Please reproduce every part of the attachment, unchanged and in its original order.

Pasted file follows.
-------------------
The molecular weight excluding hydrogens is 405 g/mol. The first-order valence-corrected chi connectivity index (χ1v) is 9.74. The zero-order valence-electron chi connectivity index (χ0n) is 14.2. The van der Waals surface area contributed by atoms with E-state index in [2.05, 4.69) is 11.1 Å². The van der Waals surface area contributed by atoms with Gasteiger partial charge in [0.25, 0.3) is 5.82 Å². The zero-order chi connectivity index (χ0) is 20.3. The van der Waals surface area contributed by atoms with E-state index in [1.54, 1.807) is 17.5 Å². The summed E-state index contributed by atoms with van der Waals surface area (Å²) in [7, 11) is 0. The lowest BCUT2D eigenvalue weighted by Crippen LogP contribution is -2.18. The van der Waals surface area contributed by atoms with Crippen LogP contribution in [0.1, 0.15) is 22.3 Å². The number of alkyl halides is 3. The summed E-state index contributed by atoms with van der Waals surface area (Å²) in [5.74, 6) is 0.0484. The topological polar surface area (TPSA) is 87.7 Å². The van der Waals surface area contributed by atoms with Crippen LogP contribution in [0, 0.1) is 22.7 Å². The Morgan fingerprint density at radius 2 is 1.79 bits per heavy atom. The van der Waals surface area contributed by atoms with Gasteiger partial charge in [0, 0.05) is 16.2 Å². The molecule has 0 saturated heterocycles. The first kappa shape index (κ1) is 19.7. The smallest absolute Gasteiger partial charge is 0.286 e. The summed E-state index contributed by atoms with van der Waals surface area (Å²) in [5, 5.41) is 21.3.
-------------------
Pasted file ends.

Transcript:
The molecular weight excluding hydrogens is 405 g/mol. The first-order valence-corrected chi connectivity index (χ1v) is 9.74. The zero-order valence-electron chi connectivity index (χ0n) is 14.2. The van der Waals surface area contributed by atoms with E-state index in [2.05, 4.69) is 11.1 Å². The van der Waals surface area contributed by atoms with Gasteiger partial charge in [0.25, 0.3) is 5.82 Å². The zero-order chi connectivity index (χ0) is 20.3. The van der Waals surface area contributed by atoms with E-state index in [1.54, 1.807) is 17.5 Å². The summed E-state index contributed by atoms with van der Waals surface area (Å²) in [7, 11) is 0. The lowest BCUT2D eigenvalue weighted by Crippen LogP contribution is -2.18. The van der Waals surface area contributed by atoms with Crippen LogP contribution in [0.1, 0.15) is 22.3 Å². The number of alkyl halides is 3. The summed E-state index contributed by atoms with van der Waals surface area (Å²) in [5.74, 6) is 0.0484. The topological polar surface area (TPSA) is 87.7 Å². The van der Waals surface area contributed by atoms with Crippen LogP contribution in [0, 0.1) is 22.7 Å². The Morgan fingerprint density at radius 2 is 1.79 bits per heavy atom. The van der Waals surface area contributed by atoms with Gasteiger partial charge in [0, 0.05) is 16.2 Å². The molecule has 0 saturated heterocycles. The first kappa shape index (κ1) is 19.7. The smallest absolute Gasteiger partial charge is 0.286 e. The summed E-state index contributed by atoms with van der Waals surface area (Å²) in [5, 5.41) is 21.3.